While automation and digitalization have added great value to the healthcare industry, they have also created new risks and challenges for regulators. For example, the use of artificial intelligence and machine learning algorithms in decision-making processes may lead to biased or discriminatory outcomes, which could undermine the fairness and integrity of the regulatory process. To address these challenges, regulatory bodies need to develop new skills and capabilities to effectively use automation and the latest technologies in their operations. This includes investing in training programs and developing new frameworks for assessing and mitigating risks associated with these technologies.

Overall, the impact of significant innovations on the supply side on the regulatory cycle is complex and multifaceted, and will require ongoing attention and investment to ensure that the regulatory process remains effective and efficient in the face of rapidly evolving technologies.

How AI/ML and Robotics Facilitate the Three A’s of Healthcare

The three A’s of healthcare—Accessibility, Availability, Affordability—are crucial in health management. Striking the right balance between all three indicates that a country’s healthcare system is at peak performance. However, the availability of and accessibility to experts is in short supply, adding to rising healthcare costs. Several factors are at play in determining the cost of healthcare. These include sophisticated solutions, modernization of healthcare organizations, increasing cost of medical device R&D and pharma, along with stringent regulatory requirements and a long certification and approval process.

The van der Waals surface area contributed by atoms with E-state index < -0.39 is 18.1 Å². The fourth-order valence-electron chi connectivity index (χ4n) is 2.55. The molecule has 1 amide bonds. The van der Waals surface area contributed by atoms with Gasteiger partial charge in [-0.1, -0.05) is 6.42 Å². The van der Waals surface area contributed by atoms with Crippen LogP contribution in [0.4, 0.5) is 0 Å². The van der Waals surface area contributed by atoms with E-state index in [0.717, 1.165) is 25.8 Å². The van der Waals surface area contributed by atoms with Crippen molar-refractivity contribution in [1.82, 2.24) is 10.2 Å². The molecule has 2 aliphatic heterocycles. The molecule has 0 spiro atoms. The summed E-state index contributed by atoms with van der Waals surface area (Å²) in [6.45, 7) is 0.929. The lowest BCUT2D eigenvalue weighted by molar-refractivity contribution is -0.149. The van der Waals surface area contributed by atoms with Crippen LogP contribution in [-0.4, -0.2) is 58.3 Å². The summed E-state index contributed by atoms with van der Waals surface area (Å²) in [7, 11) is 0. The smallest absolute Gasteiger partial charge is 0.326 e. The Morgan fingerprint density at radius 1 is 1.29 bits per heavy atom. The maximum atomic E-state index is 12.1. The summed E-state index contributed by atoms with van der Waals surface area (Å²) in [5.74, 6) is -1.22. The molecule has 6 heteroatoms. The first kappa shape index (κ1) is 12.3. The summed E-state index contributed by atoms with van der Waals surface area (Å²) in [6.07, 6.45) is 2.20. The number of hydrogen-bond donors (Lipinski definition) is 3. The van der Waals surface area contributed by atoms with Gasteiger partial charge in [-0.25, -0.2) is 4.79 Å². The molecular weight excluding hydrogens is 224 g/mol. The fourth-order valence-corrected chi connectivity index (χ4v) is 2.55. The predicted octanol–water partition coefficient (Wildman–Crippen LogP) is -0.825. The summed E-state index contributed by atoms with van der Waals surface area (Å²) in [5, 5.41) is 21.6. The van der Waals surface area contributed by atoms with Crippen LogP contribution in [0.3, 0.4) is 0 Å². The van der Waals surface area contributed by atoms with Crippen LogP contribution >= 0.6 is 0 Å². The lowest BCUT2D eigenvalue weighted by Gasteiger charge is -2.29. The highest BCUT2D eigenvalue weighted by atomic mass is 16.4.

Digitized-healthcare

Digitized healthcare presents numerous opportunities for reducing human error, improving clinical outcomes, tracking data over time, making healthcare cheaper and more. Artificial intelligence (AI) and machine learning (ML)-based automation can address some of the challenges common to the healthcare industry. Let us look at some of the most advantageous outcomes that can help revolutionize the healthcare space: